When does a horse become too old to race?
Ask trainers, owners, breeders and riders when and why they consider a racehorse to be over the hill and you are bound to receive contradictory responses.
Basing any judgments purely on appearance can prove to be a disaster, simply because there are so many variables to take into account before declaring them seniors.
Surely, it must boil down to their individual footprint - physical and mental constitution, history and any health issues.
Consequently that's why Tim Symes has no qualms about putting Second Hope through the hoops in the second of the eight-race Russell Roads City of Hastings Cup meeting in Hastings on New Year's Day.
"They think he's too old to be racing than they like him to be but there are 10-year-olds who still win," Symes says of the Bay gelding before the $12,000 rating 85 race over 2100m.
Training horses since he was 21, the Hastings breeder/owner of Second Hope had initially raced him under a syndicate, including Bay interests, but a couple of years ago they pulled the plug on him.
"The locals gave up on him," he says of the gelding who has had nine victories and earned a shade more than $150,000 in stakes.
Second Hope's last victory was on February 20 in the 1850m Juken New Zealand Limited Cup Trial in Wairoa, a long neck ahead over Willy Duggan.
Three days later, in the two-part meeting , he was runner-up in the 2100m Affco NZ Ltd Wairoa Cup, a little more than a length behind Likeapins and, again, comfortably five lengths ahead of Willy Duggan.
Just as the horse's age sticks out in the field of eight predominantly 4 to 6-year-olds so does his recent form - 4-8 (BOP Cup), 12-13 (group 3 HB Gold Cup), 11-11 (Premier, Rotorua), 7-8 (Trinity Hill Hcp Sprint, HB) and 4-4 (Desert Gold Cup Hcp, HB).
However, it is imperative to note variables such as distance and turf - he's raced anywhere from 1400m to 2200m as well as tracks offering a dead 4 to heavy 10 traction. This from a gelding who has three premier wins, including two in Christchurch and one at Ellerslie.
"We won seven races for the syndicate and two since the locals left [the syndicate]," Symes says, relinquishing him as the sole owner following 50 per cent holdings.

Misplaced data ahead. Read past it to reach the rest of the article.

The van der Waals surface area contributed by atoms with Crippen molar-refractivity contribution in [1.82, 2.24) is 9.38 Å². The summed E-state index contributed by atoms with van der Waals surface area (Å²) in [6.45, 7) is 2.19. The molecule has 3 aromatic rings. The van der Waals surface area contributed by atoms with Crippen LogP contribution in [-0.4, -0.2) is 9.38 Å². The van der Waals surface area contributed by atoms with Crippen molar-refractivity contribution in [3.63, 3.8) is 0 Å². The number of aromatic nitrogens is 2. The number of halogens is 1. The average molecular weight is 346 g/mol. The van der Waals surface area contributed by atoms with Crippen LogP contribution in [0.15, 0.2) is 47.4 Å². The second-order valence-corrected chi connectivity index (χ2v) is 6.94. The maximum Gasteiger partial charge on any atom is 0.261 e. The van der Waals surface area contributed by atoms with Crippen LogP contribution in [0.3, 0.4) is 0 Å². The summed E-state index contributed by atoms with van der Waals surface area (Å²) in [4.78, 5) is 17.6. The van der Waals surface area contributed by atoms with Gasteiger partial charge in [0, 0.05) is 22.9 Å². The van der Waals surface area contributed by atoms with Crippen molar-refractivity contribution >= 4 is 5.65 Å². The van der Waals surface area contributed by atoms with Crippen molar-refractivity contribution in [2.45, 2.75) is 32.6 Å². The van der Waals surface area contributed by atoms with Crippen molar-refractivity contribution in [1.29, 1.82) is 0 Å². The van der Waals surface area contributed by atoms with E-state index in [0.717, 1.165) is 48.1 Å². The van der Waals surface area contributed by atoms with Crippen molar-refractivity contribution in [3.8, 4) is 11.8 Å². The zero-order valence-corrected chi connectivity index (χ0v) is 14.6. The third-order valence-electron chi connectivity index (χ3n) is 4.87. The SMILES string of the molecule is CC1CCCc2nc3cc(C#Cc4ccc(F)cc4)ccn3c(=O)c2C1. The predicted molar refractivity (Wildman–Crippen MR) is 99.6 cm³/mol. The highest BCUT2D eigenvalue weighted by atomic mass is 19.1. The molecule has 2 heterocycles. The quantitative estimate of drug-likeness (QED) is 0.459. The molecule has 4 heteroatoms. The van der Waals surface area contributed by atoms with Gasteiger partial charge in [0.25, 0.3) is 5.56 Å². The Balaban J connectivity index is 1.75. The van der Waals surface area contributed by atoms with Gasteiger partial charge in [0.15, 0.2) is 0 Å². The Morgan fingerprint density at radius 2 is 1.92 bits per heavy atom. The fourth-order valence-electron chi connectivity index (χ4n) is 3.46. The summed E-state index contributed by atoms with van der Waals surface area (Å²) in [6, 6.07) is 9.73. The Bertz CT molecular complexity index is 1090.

Second Hope is out of dam Sweet Hopes who the late Edmund Symes, Tim's father, bred.
His sire is Deputy Governor (US, owner Jim Campin of Waikato) who also fathered The Veep, a 14-year-old who has delivered Symes group 2 and group 3 winners and is retired on the family paddock in Hastings.
Sweet Hopes' first foal was Molasses who won six races.
Because Second Hope's name is self-explanatory - the first derived from father "Deputy" (Second) and the other from the mother (Hopes).
"He's always been a nice horse to handle and good to look after so I've had no real problems," he says of the gelding who Kevin Myers trained for a while.
Symes is first to admit Thursday's 2100m race here may be a bridge too far for Second Hope who has a proven career record over 1300m to 1800m.
"I'm getting him ready for the Wairoa Cup. I'm going to have him much fitter this time," he says, revealing retirement will be on the agenda for Second Hope after the meeting on February 19 and 22.
Symes will be happy if Second Hope finishes in the top three on New Year's Day.
What if the horse wins here and in Wairoa?
"I'll take it with both hands and if he wins in Wairoa I'll have to think about it [retiring him]."
It won't be easy here. He sees Hastings trainer Patrick Campbell's Casino Jack (Aust) as the biggest threat.
The 6-year-old chestnut gelding, with Johnathon Parkes in the saddle, won the 2200m John Turkington Forestry Waipukurau Cup on December 7.
Then there's another Bay training pair of Guy Lowry and Grant Cullen, and their Pearls to contend with. The 6-year-old Bay brown won the 2200m Leopard Hotel Christmas Cup this month last year in Waipukurau.
Lowry and Cullen have Mint and Broadwalk in a 1400m race on Thursday with John Bary's Rosehip. They are racing Grenade over 2100m and Takemehomebabe over 1400m.
Takemehomebabe is up against Campbell's Malrose and Live Life as well as Bay's Sue Thompson and Mick Brown-trained Gold Moet.
Bary's Queenofharpz is in a 1400m race with Thompson/Brown's Decorum.
It is another Bay dust-up in the final 1200m race for maiden 3-year-olds with Bary's Lenin The Brown and Teena Rox up against Lowry/Cullen's filly, Showus.